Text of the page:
The notion of using a narrow bore fill tube to charge an ignition capsule in situ with deuterium-tritium (DT) fuel is very attractive because it eliminates the need for cryogenic transport of the target from the filling station to the target chamber, and in principle is one way of allowing any material to be considered as an ablator. We are using the radiation hydrocode HYDRA [M. M. Marinak et al, Phys. Plasmas 8, 2275 (2001)] in two dimensions to study the effect of fill tubes on graded copper-doped Be ignition capsule implosions. The capsule is radius and driven at . Fill tubes are made of glass and range in diameter from . These are inserted between 5 and into the ablator surface, and a glue layer around the capsule thick is included. The calculations are unusually demanding in that the flow is highly nonlinear from the outset, and very high angular resolution is necessary to capture the initial evolution of the tube, which is complex. Despite this complexity, the net result is that by the time the capsule implosion takes off, a preferred, simple Bessel-like mode is set up that is almost independent of, and much larger than, the initial tube size, and close to the fastest growing mode for the capsule. The perturbation continues to grow during the unstable acceleration phase, and inverts as the capsule begins to stagnate, sending a spike of cold DT into the forming hot spot. In all cases studied the capsule ignites and gives close to clean one-dimensional yield. The principal seed of the perturbation appears to be shielding of the ablator in the close vicinity of the fill tube, and the growth is found to vary linearly with the diameter of the tube. The simulations and results are discussed.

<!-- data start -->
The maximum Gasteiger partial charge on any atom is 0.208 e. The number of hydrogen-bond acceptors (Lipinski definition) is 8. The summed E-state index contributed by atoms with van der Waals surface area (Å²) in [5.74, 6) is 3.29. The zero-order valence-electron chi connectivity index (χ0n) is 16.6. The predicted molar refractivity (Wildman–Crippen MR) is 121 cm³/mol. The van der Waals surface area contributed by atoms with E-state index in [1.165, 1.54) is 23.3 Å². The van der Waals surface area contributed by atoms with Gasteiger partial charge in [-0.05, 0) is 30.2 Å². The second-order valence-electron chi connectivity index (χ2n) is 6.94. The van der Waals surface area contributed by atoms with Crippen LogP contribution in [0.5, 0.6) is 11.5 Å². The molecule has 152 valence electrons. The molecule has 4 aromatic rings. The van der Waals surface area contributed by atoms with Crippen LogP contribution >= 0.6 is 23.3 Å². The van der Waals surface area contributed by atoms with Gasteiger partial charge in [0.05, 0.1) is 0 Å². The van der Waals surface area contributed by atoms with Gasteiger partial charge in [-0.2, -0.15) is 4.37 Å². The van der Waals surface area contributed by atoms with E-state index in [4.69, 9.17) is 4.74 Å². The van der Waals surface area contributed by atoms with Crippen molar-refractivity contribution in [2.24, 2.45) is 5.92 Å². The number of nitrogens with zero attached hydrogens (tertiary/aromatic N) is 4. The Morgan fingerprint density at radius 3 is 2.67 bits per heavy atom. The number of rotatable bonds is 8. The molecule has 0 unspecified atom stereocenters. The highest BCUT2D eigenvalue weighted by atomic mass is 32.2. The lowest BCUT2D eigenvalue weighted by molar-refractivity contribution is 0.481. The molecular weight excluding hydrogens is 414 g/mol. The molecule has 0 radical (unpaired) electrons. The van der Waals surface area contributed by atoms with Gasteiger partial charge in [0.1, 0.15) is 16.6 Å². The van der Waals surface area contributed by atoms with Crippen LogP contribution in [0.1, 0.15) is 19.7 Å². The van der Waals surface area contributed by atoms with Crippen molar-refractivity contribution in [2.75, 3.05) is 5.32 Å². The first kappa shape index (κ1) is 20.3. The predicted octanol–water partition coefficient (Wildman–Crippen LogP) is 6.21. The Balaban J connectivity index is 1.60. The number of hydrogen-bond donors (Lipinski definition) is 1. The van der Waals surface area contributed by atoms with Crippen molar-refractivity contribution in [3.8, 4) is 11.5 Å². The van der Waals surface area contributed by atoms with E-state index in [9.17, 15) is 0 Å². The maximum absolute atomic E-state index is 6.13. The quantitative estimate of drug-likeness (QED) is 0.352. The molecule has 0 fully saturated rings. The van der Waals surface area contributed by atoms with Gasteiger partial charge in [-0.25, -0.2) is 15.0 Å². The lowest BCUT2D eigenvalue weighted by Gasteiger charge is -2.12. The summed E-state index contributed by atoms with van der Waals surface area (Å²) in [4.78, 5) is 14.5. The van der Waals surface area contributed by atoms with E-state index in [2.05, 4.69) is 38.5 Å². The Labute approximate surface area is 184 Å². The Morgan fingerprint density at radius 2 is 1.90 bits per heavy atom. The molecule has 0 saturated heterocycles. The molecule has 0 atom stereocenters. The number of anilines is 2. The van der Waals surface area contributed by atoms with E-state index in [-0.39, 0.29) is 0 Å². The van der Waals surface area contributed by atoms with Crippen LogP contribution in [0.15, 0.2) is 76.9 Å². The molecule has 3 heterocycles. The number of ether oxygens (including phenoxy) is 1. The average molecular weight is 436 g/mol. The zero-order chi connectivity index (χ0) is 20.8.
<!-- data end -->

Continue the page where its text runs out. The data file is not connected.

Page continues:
The effects of fill tubes on the hydrodynamics of ignition targets and prospects for ignitiona)
John Edwards, Marty Marinak, Tom Dittrich, Steve Haan, Jorge Sanchez, Jeff Klingmann, John Moody; The effects of fill tubes on the hydrodynamics of ignition targets and prospects for ignition. Phys. Plasmas 1 May 2005; 12 (5): 056318. https://doi.org/10.1063/1.1914809
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